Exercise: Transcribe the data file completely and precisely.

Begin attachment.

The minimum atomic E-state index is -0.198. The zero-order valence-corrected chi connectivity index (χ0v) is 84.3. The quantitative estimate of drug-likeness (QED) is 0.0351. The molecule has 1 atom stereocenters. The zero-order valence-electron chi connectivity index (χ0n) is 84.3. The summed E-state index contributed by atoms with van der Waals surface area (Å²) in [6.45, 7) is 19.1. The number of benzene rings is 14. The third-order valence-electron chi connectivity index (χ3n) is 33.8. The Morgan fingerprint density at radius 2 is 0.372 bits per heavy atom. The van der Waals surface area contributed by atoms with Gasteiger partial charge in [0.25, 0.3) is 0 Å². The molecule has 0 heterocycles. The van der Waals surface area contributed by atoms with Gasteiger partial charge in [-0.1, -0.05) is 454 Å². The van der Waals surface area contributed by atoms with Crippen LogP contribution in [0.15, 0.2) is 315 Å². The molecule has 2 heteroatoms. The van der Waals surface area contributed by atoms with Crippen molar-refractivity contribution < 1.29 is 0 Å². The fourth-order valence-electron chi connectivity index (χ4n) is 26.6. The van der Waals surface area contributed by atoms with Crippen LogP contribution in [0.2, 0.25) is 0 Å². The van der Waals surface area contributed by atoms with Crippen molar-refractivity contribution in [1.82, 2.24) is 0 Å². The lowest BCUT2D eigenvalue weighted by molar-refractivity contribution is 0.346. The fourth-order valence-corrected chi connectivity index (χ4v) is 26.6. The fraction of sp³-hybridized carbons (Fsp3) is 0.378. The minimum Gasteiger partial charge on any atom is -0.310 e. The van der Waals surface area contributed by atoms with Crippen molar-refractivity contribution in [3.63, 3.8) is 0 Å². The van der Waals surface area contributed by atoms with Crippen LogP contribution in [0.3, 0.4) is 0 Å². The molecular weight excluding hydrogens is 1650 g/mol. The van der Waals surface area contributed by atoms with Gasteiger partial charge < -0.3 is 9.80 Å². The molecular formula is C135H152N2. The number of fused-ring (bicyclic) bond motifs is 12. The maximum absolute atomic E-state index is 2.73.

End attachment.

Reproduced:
The minimum atomic E-state index is -0.198. The zero-order valence-corrected chi connectivity index (χ0v) is 84.3. The quantitative estimate of drug-likeness (QED) is 0.0351. The molecule has 1 atom stereocenters. The zero-order valence-electron chi connectivity index (χ0n) is 84.3. The summed E-state index contributed by atoms with van der Waals surface area (Å²) in [6.45, 7) is 19.1. The number of benzene rings is 14. The third-order valence-electron chi connectivity index (χ3n) is 33.8. The Morgan fingerprint density at radius 2 is 0.372 bits per heavy atom. The van der Waals surface area contributed by atoms with Gasteiger partial charge in [0.25, 0.3) is 0 Å². The molecule has 0 heterocycles. The van der Waals surface area contributed by atoms with Gasteiger partial charge in [-0.1, -0.05) is 454 Å². The van der Waals surface area contributed by atoms with Crippen LogP contribution in [0.15, 0.2) is 315 Å². The molecule has 2 heteroatoms. The van der Waals surface area contributed by atoms with Crippen molar-refractivity contribution < 1.29 is 0 Å². The fourth-order valence-electron chi connectivity index (χ4n) is 26.6. The van der Waals surface area contributed by atoms with Crippen LogP contribution in [0.2, 0.25) is 0 Å². The van der Waals surface area contributed by atoms with Crippen molar-refractivity contribution in [1.82, 2.24) is 0 Å². The lowest BCUT2D eigenvalue weighted by molar-refractivity contribution is 0.346. The fourth-order valence-corrected chi connectivity index (χ4v) is 26.6. The fraction of sp³-hybridized carbons (Fsp3) is 0.378. The minimum Gasteiger partial charge on any atom is -0.310 e. The van der Waals surface area contributed by atoms with Crippen molar-refractivity contribution in [3.63, 3.8) is 0 Å². The van der Waals surface area contributed by atoms with Crippen LogP contribution in [0.3, 0.4) is 0 Å². The molecular weight excluding hydrogens is 1650 g/mol. The van der Waals surface area contributed by atoms with Gasteiger partial charge < -0.3 is 9.80 Å². The molecular formula is C135H152N2. The number of fused-ring (bicyclic) bond motifs is 12. The maximum absolute atomic E-state index is 2.73.